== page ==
Archive - 9th Five Flavours Film Festival

Retrospective: John Woo

Hard Boiled, 1992

Six masterpieces of gangster cinema by the one and only John Woo. Extreme emotions, highly stylized action, gangsters with strict codes of ethics, vengeance and redemption, gun play and white doves...

Produced in head-spinning quantities, action films were the beating heart of Hong Kong’s 1980s cinema. Recasting policemen and gangsters as hunter and pray in a glittering, celluloid reality, they painted a seductive portrait of the city transformed into a deadly labyrinth of crowded streets and suffocating neon lights. It wasn’t long before cinephiles all over the world pledged their allegiance to the alluring vision Asian filmmakers had crafted for them. Hollywood was equally quick to follow, encouraged to update its own style to the standards set by Hong Kong: up until today, every mainstream action film owes it a debt.

 

The Beter Tomorrow
A Better Tomorrow II, dir. John Woo

 

The story began in 1986, when one experienced wuxia director waited anxiously for his big breakthrough. John Woo’s A Better Tomorrow, produced by the now legendary Tsui Hark, was one of those sleeper hits, the impact of which no one could have predicted. Despite casting the unlikely candidate Chow Yun-fate, then known mainly for sinking a few productions, it not only set the standard for commercial success, bringing in a record number of viewers and dollars, but changed the rules of the game. Overnight, Woo, Tsui, and Chow became the industry’s biggest names, influencing what Hong Kongers, then still under British rule, wore and how they carried themselves. As for A Better Tomorrow, it remains the cornerstone of Hong Kong cinema, credited with giving birth to the quick-fire „heroicbloodshed” genre, where the archetypical warrior is re-framed within an urban setting, always ready to pull the trigger.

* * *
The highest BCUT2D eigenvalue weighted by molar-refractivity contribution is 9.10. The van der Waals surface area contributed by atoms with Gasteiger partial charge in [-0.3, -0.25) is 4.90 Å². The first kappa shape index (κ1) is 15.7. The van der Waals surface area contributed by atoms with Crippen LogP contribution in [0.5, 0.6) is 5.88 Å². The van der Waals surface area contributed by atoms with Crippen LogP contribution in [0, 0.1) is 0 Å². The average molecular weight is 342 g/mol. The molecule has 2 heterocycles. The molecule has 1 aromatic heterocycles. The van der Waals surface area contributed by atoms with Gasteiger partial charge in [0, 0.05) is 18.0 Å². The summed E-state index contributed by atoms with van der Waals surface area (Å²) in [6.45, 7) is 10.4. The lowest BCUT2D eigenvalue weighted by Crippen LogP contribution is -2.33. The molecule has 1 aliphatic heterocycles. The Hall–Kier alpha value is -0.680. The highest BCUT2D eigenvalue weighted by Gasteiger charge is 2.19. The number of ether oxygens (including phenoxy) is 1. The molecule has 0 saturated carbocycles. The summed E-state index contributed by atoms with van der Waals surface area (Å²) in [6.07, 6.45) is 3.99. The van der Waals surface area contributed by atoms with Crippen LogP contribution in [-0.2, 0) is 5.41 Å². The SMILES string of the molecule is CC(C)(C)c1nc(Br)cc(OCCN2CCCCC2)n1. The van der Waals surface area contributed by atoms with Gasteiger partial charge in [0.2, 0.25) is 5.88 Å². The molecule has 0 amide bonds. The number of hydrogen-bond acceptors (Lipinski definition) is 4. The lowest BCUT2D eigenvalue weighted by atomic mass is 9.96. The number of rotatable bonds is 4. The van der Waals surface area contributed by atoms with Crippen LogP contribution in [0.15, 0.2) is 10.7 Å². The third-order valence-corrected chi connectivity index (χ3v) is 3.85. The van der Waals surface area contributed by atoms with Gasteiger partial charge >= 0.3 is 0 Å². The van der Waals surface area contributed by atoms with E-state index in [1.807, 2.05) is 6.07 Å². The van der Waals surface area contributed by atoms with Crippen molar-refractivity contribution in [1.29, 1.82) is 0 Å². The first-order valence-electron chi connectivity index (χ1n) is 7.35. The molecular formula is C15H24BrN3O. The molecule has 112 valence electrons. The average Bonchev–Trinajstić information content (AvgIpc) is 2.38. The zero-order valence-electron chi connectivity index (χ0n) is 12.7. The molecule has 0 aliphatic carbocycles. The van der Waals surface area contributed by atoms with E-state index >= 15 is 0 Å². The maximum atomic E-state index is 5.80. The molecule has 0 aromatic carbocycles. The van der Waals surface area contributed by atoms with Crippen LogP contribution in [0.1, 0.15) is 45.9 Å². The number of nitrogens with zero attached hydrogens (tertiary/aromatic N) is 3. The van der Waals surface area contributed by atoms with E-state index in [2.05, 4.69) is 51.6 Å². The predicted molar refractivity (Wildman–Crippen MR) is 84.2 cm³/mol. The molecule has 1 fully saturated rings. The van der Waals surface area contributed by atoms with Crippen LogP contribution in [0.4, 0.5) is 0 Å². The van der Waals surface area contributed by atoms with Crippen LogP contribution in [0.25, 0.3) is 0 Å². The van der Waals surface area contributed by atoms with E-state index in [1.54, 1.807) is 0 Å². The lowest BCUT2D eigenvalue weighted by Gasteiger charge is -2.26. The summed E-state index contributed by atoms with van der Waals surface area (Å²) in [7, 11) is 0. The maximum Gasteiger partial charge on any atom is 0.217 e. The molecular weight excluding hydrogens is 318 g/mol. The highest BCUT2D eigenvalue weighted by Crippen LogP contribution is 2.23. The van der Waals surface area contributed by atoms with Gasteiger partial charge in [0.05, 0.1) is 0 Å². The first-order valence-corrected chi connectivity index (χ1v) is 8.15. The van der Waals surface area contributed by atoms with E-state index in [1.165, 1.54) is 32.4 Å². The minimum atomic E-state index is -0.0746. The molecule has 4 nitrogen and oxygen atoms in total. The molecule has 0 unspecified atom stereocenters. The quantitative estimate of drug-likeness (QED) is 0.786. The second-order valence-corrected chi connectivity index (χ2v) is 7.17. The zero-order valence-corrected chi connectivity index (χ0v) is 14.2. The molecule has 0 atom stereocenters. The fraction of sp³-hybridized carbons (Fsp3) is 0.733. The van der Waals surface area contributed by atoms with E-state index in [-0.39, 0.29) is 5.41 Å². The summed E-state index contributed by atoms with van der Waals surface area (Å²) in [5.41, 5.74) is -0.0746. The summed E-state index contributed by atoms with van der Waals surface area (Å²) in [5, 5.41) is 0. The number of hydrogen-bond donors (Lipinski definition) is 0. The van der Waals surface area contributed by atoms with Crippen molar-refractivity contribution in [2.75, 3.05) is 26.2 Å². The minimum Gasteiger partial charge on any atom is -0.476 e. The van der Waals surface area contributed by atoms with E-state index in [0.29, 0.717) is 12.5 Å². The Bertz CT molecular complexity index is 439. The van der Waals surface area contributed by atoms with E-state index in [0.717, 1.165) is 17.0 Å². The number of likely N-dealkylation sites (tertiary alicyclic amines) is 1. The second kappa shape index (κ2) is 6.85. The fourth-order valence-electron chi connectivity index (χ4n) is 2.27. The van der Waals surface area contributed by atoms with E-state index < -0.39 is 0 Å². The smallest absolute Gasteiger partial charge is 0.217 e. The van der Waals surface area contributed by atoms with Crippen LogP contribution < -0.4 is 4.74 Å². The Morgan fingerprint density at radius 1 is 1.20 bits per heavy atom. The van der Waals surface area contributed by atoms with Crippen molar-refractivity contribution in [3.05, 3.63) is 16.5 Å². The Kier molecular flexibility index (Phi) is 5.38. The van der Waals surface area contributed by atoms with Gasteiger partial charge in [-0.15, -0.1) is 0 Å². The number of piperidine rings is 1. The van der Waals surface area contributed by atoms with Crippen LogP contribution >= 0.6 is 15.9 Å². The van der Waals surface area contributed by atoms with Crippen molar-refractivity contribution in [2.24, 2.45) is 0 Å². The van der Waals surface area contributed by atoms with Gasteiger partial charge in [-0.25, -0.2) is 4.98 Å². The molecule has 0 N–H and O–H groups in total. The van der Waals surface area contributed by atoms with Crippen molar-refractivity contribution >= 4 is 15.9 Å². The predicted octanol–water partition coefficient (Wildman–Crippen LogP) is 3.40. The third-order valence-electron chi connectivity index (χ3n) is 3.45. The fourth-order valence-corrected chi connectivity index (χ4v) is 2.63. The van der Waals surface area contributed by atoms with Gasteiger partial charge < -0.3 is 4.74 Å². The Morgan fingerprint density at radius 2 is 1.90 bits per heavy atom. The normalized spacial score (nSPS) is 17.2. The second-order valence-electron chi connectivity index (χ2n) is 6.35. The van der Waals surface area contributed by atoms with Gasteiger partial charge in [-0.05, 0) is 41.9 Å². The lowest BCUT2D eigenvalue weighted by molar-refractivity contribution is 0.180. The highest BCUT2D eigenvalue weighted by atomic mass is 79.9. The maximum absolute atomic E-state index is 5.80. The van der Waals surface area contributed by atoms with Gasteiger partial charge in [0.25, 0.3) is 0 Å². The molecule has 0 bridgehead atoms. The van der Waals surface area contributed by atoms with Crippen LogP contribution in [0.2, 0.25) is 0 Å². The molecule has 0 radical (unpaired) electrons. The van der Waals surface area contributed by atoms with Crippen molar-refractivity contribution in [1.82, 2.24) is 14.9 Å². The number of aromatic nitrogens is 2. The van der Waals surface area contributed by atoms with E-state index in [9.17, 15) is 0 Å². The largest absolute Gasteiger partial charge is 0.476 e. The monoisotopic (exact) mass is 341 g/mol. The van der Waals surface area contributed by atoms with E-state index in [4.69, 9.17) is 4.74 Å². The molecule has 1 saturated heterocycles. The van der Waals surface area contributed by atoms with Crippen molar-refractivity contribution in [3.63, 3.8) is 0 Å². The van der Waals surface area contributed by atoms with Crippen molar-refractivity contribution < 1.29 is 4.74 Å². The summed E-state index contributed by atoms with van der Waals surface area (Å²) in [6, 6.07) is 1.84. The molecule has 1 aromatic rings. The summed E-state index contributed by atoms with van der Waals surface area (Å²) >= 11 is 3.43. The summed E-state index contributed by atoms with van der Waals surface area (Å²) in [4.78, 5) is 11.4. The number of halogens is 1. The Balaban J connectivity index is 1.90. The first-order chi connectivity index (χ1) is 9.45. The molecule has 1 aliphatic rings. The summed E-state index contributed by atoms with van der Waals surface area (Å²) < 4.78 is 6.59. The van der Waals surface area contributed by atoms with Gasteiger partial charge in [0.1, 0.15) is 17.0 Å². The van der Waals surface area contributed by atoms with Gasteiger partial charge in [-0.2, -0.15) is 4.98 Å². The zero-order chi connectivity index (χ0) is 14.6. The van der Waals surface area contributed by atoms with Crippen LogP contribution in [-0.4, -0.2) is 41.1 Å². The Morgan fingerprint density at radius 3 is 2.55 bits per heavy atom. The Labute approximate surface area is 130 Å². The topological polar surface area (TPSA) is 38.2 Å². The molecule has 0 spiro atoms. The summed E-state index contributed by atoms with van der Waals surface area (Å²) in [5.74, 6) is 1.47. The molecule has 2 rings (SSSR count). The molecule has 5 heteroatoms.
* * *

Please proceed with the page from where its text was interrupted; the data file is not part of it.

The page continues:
Picking up where "A Better Tomorrow" left off, Woo seized the moment, following his success with another five films that showcased his passion for cinema, as well as a steadily evolving style and technical skill. Perfectly choreographed, and immaculately edited action scenes earned him the reputation of a true master, rivaled only by the likes of Sergio Leone or Sam Peckinpah.

 Once a Thief
Once a Thief
, dir. John Woo

 

Yet, Woo’s vision reached far beyond eye-pleasing and breathtaking shootouts. Building on his knowledge of the Far East cinema as well as the Hollywood classics, he set out to explore the possibility of making a classical film, but within the technical and philosophical framework of wuxia and other uniquely Asian genres.

From comedy to drama, Woo’s instantly recognizable work revolves around the themes of friendship, loyalty, betrayal, and salvation. In this retrospective, we will screen "The Killer", loosely based on Jean-Pierre Melville’s "Samurai", and "Once a Thief", one of Woo’s ventures into comedy, as well as "Bullet in the Head", a war drama. The staple work in Woo’s ouvre, and his last film before he took off to the Dream Factory, "Hard Boiled", is the essential action film. Its refinement and finesse continue to inspire whole generations of filmmakers.

During those six years, Woo’s collaboration with Chow Yun-fat proved to be as fruitful as that of Scorsese’s with Robert De Niro or Melville’s with Alain Delon. While Chow remains the quintessential John Woo protagonist, in this section we will also witness Leslie Cheung, Tony Leung, and Simon Yam measure up to the challenge.

 

The retrospective: John Woo Programme

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